General structure of Antibody and its functions ppt
1. DR. R. RENUKA, M.SC.,M.PHIL.,PH.D.
ASSOCIATE PROFESSOR OF BIOCHEMISTRY
V.V.VANNIAPERUMAL COLLEGE FOR WOMEN
VIRUDHUNAGAR, TAMILNAD, INDIA.
• An antibody, also known as an immunoglobulin (Ig), is a specialized
glycoprotein that is produced by plasma cells (activated B cells) after
stimulation by an antigen. Antibodies are the functional basis of humoral
immunity. Antibodies occur in the blood, in gastric and mucus secretions,
and in breast milk. Antibodies in these bodily fluids can bind pathogens
and mark them for destruction by phagocytes before they can infect cells.
Serum treated with OVA
The immunoglobulins derive their name from the finding
that they migrate with globular proteins when antibody-
containing serum is placed in an electrical field.
4. FORMS OF Ig
• Igs exist in two forms;
• Soluble Igs or which are found in dissolved condition in the blood serum and
• Serum Igs are heterogenous and polyclonal in nature as they are generated
against multiple epitopes of the antigens.
• Membrane bound Igs which are found on the surface of B cells. They are also
called as surface bound Ig or B cell receptors (BCRs).
• They play vital role in the initial stages of B cell activation.
6. GENERAL STRUCTURE OF ANTIBODIES
• Y- shaped heterodimer, composed of four polypeptide chains.
• Two identical short light (L) chains of molecular weight 25,000
Da each and
• Two identical long heavy (H) chains of molecular weight
50,000 Da or more.
• All the 4 PP chains are linked with each other by disulphide
bonds and non-covalent interactions such as hydrogen bonds,
hydrophobic bonds, ionic bonds and Vander walls forces.
• All chains have 2 ends – an amino terminal end (NH3) and a
carboxy terminal end (COOH).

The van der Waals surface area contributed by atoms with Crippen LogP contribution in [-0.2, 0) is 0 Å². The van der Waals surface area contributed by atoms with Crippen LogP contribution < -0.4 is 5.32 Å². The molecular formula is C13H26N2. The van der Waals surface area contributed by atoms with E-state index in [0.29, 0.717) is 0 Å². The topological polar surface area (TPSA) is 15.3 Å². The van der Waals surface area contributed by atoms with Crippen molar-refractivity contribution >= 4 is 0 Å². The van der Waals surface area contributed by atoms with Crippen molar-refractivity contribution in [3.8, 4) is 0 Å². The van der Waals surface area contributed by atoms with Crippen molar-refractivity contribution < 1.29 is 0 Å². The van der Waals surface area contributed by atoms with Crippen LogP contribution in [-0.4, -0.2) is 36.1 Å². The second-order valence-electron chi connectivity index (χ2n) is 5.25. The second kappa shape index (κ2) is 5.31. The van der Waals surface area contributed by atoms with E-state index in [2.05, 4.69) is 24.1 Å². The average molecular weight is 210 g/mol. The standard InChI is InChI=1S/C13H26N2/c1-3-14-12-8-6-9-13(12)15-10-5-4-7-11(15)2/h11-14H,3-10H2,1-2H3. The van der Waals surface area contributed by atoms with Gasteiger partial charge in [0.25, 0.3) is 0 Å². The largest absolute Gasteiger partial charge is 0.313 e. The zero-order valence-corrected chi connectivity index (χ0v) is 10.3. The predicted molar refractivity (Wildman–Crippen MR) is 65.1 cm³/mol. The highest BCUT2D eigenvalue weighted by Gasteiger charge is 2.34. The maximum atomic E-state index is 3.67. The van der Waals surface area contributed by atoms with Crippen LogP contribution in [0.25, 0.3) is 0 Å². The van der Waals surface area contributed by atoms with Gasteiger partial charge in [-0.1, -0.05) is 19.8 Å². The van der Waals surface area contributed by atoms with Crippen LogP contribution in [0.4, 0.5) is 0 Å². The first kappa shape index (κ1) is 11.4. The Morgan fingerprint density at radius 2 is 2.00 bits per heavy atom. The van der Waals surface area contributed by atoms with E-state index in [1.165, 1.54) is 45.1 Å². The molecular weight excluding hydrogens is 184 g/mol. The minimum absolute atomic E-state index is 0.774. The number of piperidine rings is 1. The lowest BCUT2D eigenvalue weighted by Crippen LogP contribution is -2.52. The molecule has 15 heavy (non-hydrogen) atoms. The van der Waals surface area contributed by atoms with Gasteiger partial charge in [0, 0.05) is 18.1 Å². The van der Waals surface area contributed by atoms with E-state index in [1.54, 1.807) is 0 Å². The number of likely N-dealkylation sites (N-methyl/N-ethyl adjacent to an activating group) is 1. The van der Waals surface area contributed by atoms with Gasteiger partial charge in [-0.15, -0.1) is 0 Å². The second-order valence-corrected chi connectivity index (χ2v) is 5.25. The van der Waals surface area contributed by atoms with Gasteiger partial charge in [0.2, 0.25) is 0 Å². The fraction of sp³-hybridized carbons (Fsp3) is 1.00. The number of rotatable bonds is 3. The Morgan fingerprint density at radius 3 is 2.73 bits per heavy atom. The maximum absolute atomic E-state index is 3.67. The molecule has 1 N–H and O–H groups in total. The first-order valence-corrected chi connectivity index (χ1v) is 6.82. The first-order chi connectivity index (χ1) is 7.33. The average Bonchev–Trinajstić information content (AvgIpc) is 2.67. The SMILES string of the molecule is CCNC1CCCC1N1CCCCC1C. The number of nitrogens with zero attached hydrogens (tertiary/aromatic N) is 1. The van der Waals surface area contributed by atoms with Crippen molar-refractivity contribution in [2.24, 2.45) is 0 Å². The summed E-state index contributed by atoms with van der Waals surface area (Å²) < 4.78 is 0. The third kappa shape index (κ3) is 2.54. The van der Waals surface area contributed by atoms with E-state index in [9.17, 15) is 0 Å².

9. VARIABLE AND CONSTANT REGIONS
• Each heavy and light chain in an immunoglobulin
molecule contains an amino-terminal variable
(V) region that consists of 100 to 110 amino acids
and differ from one antibody to another. The
remainder of each chain in the molecule – the
constant (C) region exhibits limited variation
that defines the two light chain subtypes and the
five heavy chains subclasses.
• The amino terminal portions, corresponding to
the variable regions (Fab portion), bind to
antigen; effector functions are mediated by the
carboxy-terminal constant regions (Fc region).
10. VARIABLE REGION
• The first 110 amino acid residues near amino terminal end of both L and H
chains constitute variable region and are mentioned as VL and VH
• These regions represent Ag binding site or paratope of an antibody.
• Some zones (hot spots) within variable region show relatively higher
variability in amino acid sequences. These are called as hyper variability
region or complementarity determining regions(CDRs).
• There are 3 hot spots in L chain and 4 hotspots in H chain. These sites make
actual contact with epitope.
11. CONSTANT REGION
• Remaining part of Ig molecule at the base of the stalk of Y or in the C-
terminal end is called constant regions.
• Length; 104 amino acids for L chain; 330 AA for 𝜸, 𝜶 𝒂𝒏𝒅 𝜹 heavy
chains and 440 AA for 𝝁 𝒂𝒏𝒅 𝜺 heavy chains.
• AA sequence of constant region shows uniform pattern.
• A single Ab has 2 identical light chains and 2 identical heavy chains.